The Teece model is a framework that enables competitive advantage to be gained through innovation. The Teece model was named after economist David Teece who created a framework for building profit through innovation in 1986. Teece noted that being first to market with a new product was no guarantee of success. He also argued that in the history of innovation, some companies were winners and some were losers. Ultimately, whether a company wins or loses is a result of how easily its innovation is replicated.
Understanding the Teece Model
Royal Crown Cola is an example of a loser. After being the first to introduce diet cola in 1962, the company quickly lost market share to Coca-Cola and Pepsi with their superior branding and distribution channels. Conversely, glass manufacturer Pilkington was able to revolutionize the flat glass industry through first-to-market innovations that were difficult to replicate.
The three stages of the Teece model
Three stages guide making money from innovation.
Stage 1 – The Regime of Appropriability
Initially, the innovator must secure the innovation from its competitors. Patents are a good place to start, but Teece notes that they cannot always be relied upon.
Securing the innovation may also involve intellectual property rights, tacit knowledge, or complex internal systems that make replication difficult.
Stage 2 – Dominant Design Paradigm
Scaling can be performed internally, but not without a significant investment of capital. Alternatively, a third-party can be utilized to outsource some or all the process.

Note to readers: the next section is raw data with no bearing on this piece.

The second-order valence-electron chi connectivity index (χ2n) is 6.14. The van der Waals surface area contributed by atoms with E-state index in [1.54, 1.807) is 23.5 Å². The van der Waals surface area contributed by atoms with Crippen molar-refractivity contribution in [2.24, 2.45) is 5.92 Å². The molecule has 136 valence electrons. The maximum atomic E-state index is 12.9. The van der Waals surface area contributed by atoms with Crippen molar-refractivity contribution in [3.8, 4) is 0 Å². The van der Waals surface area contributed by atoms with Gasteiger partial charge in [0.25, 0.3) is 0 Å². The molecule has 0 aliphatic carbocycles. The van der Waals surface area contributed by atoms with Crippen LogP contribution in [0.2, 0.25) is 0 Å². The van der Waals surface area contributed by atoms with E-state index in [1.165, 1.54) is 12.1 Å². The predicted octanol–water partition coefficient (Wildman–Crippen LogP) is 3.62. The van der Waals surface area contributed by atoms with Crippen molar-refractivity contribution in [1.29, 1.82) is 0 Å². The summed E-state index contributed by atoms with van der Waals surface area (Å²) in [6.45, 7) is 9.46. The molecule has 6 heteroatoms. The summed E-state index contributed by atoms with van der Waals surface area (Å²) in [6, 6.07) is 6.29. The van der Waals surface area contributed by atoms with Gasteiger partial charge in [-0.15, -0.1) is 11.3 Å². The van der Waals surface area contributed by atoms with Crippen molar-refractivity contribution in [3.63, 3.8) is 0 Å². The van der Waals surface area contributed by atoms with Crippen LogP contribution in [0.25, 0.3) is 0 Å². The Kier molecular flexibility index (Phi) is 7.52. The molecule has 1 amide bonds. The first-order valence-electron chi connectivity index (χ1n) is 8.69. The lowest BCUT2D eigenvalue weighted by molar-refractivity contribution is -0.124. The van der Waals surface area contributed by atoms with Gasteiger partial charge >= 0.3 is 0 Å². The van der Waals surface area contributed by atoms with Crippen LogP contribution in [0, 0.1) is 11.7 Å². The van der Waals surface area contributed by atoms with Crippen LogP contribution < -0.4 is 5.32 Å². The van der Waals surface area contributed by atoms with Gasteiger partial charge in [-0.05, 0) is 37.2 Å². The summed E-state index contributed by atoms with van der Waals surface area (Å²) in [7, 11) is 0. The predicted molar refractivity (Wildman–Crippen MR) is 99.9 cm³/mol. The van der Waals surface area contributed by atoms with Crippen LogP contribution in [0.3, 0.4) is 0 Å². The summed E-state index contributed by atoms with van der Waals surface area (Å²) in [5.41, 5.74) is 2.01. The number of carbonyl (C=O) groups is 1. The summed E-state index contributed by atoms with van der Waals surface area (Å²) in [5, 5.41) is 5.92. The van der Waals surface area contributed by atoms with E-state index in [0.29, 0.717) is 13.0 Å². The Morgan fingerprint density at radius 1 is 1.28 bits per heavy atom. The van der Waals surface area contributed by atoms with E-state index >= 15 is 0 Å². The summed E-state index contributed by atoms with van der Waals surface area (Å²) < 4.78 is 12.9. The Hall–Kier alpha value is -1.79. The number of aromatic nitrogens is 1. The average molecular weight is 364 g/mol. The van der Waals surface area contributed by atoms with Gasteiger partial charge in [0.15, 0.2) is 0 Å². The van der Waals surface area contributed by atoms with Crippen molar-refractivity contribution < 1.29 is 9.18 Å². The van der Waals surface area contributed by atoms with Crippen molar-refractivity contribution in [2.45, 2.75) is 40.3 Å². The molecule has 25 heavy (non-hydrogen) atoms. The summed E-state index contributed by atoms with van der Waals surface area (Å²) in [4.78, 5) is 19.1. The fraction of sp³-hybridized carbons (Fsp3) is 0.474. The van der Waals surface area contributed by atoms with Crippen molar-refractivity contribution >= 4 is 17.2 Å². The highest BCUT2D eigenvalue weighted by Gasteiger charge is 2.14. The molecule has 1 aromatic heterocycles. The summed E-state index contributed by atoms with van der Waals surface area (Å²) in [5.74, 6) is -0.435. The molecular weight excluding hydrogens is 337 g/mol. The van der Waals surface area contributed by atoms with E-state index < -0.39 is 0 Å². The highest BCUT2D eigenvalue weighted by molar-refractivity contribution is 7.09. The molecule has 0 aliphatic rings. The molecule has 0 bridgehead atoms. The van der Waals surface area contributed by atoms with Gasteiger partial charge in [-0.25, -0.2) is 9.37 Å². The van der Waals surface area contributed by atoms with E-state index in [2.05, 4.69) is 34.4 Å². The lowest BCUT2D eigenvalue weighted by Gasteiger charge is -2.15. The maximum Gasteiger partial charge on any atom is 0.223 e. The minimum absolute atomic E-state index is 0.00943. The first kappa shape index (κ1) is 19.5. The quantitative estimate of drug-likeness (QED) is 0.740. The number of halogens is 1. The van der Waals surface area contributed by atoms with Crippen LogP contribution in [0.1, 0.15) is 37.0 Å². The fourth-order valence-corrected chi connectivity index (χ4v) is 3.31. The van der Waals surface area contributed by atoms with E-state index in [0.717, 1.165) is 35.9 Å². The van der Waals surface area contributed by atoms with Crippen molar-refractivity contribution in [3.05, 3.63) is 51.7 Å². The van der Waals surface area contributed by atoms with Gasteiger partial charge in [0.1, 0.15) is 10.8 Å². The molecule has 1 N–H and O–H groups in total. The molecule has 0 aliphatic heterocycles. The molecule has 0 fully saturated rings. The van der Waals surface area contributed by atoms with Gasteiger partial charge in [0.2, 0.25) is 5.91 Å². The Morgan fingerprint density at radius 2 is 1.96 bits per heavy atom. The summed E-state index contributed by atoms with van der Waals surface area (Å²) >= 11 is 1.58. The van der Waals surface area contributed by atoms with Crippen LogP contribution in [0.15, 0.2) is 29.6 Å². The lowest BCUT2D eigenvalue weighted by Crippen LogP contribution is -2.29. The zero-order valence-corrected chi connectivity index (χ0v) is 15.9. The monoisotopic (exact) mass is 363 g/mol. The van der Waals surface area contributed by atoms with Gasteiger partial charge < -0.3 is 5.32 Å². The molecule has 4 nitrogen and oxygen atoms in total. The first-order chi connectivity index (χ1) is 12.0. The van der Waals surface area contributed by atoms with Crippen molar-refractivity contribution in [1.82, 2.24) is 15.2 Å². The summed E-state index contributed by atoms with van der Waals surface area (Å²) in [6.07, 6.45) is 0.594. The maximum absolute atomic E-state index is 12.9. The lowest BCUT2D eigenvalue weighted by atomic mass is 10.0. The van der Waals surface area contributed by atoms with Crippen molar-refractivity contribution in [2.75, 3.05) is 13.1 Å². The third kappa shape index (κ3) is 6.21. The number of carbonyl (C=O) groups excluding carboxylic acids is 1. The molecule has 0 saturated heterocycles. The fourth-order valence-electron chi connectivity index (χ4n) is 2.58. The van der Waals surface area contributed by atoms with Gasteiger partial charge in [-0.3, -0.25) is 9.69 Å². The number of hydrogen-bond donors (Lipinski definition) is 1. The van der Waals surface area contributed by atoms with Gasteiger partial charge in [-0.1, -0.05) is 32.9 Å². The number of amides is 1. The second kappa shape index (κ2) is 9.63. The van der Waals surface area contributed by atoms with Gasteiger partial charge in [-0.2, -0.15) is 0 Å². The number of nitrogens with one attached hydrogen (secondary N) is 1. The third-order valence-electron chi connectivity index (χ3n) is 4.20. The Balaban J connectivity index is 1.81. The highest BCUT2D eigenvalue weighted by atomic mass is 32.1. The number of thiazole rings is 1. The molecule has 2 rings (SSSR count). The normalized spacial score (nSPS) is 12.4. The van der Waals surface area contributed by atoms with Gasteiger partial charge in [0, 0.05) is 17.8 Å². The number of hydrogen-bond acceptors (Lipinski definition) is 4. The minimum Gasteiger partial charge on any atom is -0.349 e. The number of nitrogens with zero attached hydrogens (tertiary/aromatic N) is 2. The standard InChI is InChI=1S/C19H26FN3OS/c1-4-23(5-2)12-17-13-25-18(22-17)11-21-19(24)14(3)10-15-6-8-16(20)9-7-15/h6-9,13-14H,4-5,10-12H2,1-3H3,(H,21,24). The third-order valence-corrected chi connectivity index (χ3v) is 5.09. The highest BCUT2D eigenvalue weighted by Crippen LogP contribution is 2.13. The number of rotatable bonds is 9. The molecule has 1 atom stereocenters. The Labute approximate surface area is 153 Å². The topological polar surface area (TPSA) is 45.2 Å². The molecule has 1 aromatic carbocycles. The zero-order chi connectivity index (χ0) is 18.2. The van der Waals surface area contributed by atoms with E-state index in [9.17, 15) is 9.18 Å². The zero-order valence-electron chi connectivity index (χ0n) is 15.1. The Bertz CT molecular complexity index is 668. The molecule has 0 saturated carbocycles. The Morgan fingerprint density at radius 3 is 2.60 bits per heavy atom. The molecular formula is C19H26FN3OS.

Stage 3 – Complimentary Assets
Teece notes that simply possessing an innovative product is not a one-way ticket to profitability. Good marketing combined with a suitable market to channel is a complementary asset crucial to increasing awareness and driving sales.
Suppliers, licensing agreements, customer relationships, and distribution channels also play an important role in creating and then maintaining market dominance.
The Teece model matrix
In a different interpretation of the Teece model, businesses can use a matrix to compare two factors:
- Imitability (low or high) – or how easily a competitor can replicate the innovation, and
- Complementary assets (freely available or tightly held) – noted above as any factor that supports or maintains profitability in an innovation.
These predictions are listed below:
- High imitability/freely available complementary assets – innovation will find it difficult to make a profit.
- Low imitability/freely available complementary assets – the innovator has a higher likelihood of making a profit.
- High imitability/tightly held complementary assets – the company that owns the assets will most likely profit.
- Low imitability/tightly held complementary assets – the company with the highest bargaining power in a negotiation will be the one that profits the most.
- The Teece Model is a framework that analyzes and predicts competitive advantage gained through innovation.
- The Teece Model argues that successfully profiting from innovation involves a combination of reducing replicability and scaling production as quickly as possible. Complimentary assets that support the core innovation are also crucial.
- The Teece Model can also be represented by a matrix that compares imitability and complementary assets to gauge profitability.
Connected strategic frameworks
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